China is using sterilisation and other draconian measures to slash birth rates among Uighurs and other minorities, amid a campaign to curb its Muslim population, a bombshell report has revealed.
Individual women have spoken out before about forced birth control, but the practice is far more widespread and systematic than previously known, according to an Associated Press (AP) investigation based on government statistics, state documents and interviews with 30 ex-detainees, family members and a former detention camp instructor.
The Government campaign over the past four years in the far west Xinjiang region is leading to what some experts are calling a form of ‘demographic genocide’ – while the state encourages some of the country’s Han majority to have more children. Around a million people, mostly Uighurs, are believed to be in ‘concentration camps’ in China.
The Government regularly subjects minority women to pregnancy checks, and forces intrauterine devices (IUDs), sterilisation and even abortion on hundreds of thousands, the interviews and data show.
Though the use of IUDs and sterilisation has fallen nationwide, it is rising sharply in Xinjiang.
Zumret Dawut, a Uighur woman from China’s far western Xinjiang region, says she was fined $2,600 for having a third child and that a doctor tied her fallopian tubes.
She told AP that after after waking from the anesthesia, she felt her womb ache – as though it was missing something.
Having been released from a camp, Ms Dawut explained: ‘We lost part of our body, we lost our identity as women, we will never be able to have children again.
‘They’ve cut out one of our organs. It’s gone.’
The population control measures are backed up by mass detention, which is used as a threat and a punishment for failing to comply.
Having too many children is a major reason people are sent to detention camps, AP found, with the parents of three or more ripped away from their families unless they can pay huge fines.
Police raid homes, terrifying parents as they search for hidden children.
After Gulnar Omirzakh, a Chinese-born Kazakh, had her third child, the government ordered her to get an IUD inserted.
Two years later, in January 2018, four officials in military camouflage came knocking at her door anyway.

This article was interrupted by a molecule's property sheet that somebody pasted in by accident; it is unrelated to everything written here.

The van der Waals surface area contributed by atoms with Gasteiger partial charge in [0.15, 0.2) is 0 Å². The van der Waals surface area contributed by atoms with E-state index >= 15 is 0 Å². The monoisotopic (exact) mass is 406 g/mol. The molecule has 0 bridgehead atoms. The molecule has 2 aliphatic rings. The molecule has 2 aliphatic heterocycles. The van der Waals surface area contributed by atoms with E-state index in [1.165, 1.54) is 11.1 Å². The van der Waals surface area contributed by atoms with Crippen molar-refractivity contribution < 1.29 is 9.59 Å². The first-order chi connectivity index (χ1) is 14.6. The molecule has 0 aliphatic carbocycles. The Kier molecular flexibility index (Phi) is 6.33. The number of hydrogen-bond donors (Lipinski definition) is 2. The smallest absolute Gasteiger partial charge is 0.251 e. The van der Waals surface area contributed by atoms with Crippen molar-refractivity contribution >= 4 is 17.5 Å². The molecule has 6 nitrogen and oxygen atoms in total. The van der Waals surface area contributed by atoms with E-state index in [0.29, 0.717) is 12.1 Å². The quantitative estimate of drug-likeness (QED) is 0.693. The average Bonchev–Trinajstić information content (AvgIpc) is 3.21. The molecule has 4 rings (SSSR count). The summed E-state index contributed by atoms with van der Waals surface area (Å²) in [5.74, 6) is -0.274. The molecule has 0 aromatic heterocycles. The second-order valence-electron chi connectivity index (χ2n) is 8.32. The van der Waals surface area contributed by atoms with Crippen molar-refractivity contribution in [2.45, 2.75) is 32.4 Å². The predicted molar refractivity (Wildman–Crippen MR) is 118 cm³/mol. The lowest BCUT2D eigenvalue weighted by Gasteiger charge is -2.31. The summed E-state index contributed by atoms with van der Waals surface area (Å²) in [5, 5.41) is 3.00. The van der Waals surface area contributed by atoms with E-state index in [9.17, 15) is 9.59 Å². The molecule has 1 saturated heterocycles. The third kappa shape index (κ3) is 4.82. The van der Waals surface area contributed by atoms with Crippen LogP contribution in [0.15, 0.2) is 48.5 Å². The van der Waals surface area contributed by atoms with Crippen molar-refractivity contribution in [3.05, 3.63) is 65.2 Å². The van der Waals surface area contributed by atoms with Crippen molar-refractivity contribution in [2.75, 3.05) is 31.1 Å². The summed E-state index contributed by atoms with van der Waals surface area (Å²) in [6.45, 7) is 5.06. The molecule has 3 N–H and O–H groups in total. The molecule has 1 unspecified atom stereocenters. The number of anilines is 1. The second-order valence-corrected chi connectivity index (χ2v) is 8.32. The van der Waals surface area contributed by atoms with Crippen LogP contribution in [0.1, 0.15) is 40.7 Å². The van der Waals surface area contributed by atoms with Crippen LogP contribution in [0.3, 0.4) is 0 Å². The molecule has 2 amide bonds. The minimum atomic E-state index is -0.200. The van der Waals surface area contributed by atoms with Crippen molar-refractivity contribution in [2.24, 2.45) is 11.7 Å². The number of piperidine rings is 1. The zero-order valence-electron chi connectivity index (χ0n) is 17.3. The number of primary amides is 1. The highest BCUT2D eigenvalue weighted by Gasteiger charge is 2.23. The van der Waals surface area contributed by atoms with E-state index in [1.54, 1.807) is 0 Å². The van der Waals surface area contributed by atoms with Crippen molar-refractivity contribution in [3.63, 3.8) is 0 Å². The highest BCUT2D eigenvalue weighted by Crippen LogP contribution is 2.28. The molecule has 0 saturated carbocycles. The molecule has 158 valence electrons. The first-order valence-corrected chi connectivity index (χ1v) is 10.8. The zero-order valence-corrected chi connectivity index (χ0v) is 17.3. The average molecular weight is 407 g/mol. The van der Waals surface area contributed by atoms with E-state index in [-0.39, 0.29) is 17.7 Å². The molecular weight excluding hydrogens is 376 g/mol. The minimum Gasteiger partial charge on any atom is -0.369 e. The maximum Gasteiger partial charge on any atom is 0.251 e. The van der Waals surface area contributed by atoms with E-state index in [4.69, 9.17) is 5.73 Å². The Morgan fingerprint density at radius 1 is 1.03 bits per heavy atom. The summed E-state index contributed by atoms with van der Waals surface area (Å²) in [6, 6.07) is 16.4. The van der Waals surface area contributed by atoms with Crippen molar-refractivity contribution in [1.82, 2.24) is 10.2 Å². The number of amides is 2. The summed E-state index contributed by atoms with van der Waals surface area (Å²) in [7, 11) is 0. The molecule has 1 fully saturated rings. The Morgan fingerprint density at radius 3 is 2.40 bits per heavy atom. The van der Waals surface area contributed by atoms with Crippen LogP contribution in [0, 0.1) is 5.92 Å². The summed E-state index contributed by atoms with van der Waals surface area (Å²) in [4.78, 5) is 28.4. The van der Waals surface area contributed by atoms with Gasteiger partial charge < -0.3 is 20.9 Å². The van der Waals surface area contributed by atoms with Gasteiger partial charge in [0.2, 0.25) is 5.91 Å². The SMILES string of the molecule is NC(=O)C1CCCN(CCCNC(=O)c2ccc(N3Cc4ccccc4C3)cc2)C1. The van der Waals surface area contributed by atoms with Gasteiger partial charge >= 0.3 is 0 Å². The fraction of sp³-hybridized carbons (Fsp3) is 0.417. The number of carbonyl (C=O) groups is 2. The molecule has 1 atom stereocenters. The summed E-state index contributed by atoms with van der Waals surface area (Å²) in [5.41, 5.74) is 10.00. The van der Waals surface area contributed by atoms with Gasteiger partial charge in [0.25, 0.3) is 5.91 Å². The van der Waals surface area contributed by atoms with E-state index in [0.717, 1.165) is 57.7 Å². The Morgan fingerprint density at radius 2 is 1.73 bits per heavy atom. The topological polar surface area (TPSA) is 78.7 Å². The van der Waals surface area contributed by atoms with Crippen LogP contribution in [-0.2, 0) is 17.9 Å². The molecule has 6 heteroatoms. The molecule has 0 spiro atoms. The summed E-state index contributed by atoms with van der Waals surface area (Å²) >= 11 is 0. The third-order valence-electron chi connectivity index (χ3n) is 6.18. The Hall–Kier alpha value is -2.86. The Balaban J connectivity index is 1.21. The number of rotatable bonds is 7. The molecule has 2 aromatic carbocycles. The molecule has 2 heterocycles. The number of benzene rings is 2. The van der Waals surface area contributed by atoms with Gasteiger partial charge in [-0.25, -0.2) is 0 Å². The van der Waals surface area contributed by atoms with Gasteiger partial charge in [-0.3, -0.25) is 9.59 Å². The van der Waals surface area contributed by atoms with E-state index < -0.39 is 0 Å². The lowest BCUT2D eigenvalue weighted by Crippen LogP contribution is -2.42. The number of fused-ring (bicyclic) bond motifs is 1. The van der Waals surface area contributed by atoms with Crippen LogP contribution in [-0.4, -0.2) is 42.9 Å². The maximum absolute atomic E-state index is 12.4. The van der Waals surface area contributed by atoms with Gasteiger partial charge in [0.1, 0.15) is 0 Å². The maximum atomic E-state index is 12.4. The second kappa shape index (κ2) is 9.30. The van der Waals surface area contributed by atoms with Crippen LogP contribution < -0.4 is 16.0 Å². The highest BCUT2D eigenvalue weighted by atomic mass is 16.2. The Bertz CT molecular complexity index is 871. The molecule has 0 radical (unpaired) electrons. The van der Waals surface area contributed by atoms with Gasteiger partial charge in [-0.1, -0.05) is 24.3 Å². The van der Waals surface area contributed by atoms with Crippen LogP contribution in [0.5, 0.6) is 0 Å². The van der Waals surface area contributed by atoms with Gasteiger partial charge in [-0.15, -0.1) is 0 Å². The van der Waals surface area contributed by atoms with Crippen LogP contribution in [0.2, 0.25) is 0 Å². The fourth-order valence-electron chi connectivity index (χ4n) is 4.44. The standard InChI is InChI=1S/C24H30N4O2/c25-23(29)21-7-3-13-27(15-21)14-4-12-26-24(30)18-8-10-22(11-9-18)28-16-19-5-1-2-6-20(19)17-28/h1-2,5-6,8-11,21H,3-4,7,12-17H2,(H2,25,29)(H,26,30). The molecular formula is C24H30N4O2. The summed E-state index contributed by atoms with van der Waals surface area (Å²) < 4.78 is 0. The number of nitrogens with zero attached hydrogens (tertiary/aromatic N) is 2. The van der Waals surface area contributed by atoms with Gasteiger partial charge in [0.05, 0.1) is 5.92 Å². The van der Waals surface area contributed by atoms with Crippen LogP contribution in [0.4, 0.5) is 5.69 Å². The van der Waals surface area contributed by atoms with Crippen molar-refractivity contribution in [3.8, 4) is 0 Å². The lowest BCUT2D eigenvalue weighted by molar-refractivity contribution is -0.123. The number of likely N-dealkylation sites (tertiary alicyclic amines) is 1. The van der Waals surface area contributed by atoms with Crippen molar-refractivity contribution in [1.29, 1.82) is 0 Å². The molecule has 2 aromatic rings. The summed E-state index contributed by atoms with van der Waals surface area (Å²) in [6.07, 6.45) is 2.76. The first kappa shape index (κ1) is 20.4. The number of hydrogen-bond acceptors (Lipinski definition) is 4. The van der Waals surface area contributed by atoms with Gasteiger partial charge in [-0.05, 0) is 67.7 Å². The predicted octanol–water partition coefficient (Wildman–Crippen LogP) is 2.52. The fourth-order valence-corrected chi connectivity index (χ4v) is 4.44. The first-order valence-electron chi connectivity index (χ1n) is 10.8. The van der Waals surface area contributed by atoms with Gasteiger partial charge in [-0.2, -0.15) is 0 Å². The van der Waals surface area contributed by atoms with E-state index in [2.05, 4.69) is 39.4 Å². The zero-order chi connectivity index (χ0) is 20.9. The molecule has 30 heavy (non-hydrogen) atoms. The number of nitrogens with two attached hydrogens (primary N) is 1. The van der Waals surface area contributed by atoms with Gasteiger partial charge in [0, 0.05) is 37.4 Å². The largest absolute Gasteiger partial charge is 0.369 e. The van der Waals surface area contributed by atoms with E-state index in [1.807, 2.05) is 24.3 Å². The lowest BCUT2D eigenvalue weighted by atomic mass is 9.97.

They gave Ms Omirzakh, the penniless wife of a detained vegetable trader, three days to pay a 2,685 US dollars fine for having more than two children.
If she did not, they warned, she would join her husband and a million other ethnic minorities locked up in internment camps, often for having too many children.
She said: ‘I didn’t have a penny to pay the fine. So I prepared myself.
‘I was renting a house, my husband was in a camp. When they heard (I’d be detained too) my eldest daughter cried and my youngest daughter sobbed and said: “where will we stay? Who will take care of us if you go?”’
Ms Omirzakh, who gets tearful thinking back to the events, added: ‘God bequeaths children on you. To prevent people from having children is wrong.
‘They want to destroy us as a people.’
The result of the birth control campaign is a climate of terror around having children, highlighted by numerous interviews.
Birth rates in the mostly Uighur regions of Hotan and Kashgar plunged by more than 60% from 2015 to 2018, the latest year available in government statistics.
Across the Xinjiang region, birth rates continue to plummet, falling nearly 24% last year alone, compared to just 4.2% nationwide, statistics show.
China’s foreign ministry called the story ‘fabricated’ and ‘fake news’, saying the government treats all ethnicities equally and protects the legal rights of minorities.
Ministry spokesman Zhao Lijian said: ‘Everyone, regardless of whether they’re an ethnic minority or Han Chinese, must follow and act in accordance with the law.’
Last month, TotalNews.uk revealed fears among Uighurs that coronavirus could be used to cover up ‘concentration camp’ deaths.
In the UK, the revelations caused a string of condemnation from across Parliament, with politicians from various parties calling for action against China.
Former Conservative leader Sir Iain Duncan Smith called for an end to the ‘business as usual’ approach with the country.
Labour’s Yasmin Qureshi said it was about time the Government ‘went to the UN and asked for a resolution from the assembly to establish an independent investigation into the situation in Xinjiang region’.
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